The following post was originally published in December 2009.
Early in November, a group of former co-workers got together at a historic Toronto tavern for a reunion. The atmosphere and the camaraderie were certainly a big part of why I stood for nearly 5 hours around the bar. Throughout the night, I kept an eye on one of the two clocks on the wall around the bar area. Then, one by one, around 9:30, the group started to leave for their homes in the suburbs. In truth, my drive would have been the longest (nearly 1:45), and I was somewhat thrilled that I’d be home before midnight.
Except…..it wasn’t 9:30 after all. It was 10:30. The tavern hadn’t yet adjusted their clocks to the end of DayLight Savings Time. We had actually been in the bar one hour longer than I had perceived. We were all down to non-alcohol drinks by that time, anyway, but I wondered how much more revenue the tavern captured by creating (even if unintentionally) an impression of “the night is still young” amongst the hundreds of patrons in the place. I also wondered why I hadn’t looked at my watch or my phone to check the time. Was it because the clocks were next to the big screen television?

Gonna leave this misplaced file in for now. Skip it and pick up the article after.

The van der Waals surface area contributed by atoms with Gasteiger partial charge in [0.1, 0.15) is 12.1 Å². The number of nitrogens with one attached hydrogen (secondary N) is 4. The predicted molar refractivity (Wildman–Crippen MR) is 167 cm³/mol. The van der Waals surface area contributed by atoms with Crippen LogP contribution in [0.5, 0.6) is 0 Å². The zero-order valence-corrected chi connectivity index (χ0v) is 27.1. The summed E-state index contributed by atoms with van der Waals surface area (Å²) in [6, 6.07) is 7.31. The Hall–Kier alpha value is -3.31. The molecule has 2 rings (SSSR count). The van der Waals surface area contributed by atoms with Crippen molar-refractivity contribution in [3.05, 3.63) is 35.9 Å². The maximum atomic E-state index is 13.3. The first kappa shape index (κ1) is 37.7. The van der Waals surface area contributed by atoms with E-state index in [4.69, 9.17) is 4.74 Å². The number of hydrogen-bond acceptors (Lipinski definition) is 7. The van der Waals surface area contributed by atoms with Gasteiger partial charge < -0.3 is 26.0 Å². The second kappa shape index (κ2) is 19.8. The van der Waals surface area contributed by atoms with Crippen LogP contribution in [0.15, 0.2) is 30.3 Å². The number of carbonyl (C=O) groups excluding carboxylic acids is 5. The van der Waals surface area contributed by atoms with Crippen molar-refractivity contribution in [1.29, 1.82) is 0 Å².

The Bottom Line
Retailers and foodservice operators can generate incremental revenue simply by presenting a favourable environment to clients. For a tavern, it might be creating a suspension of time; for a retailer, building interaction and entertainment into its merchandising strategy. Falsifying the time is certainly not a tactic that should be deliberately used, but there is something we can learn from its effects. To discuss your customer experience requirements, contact us today.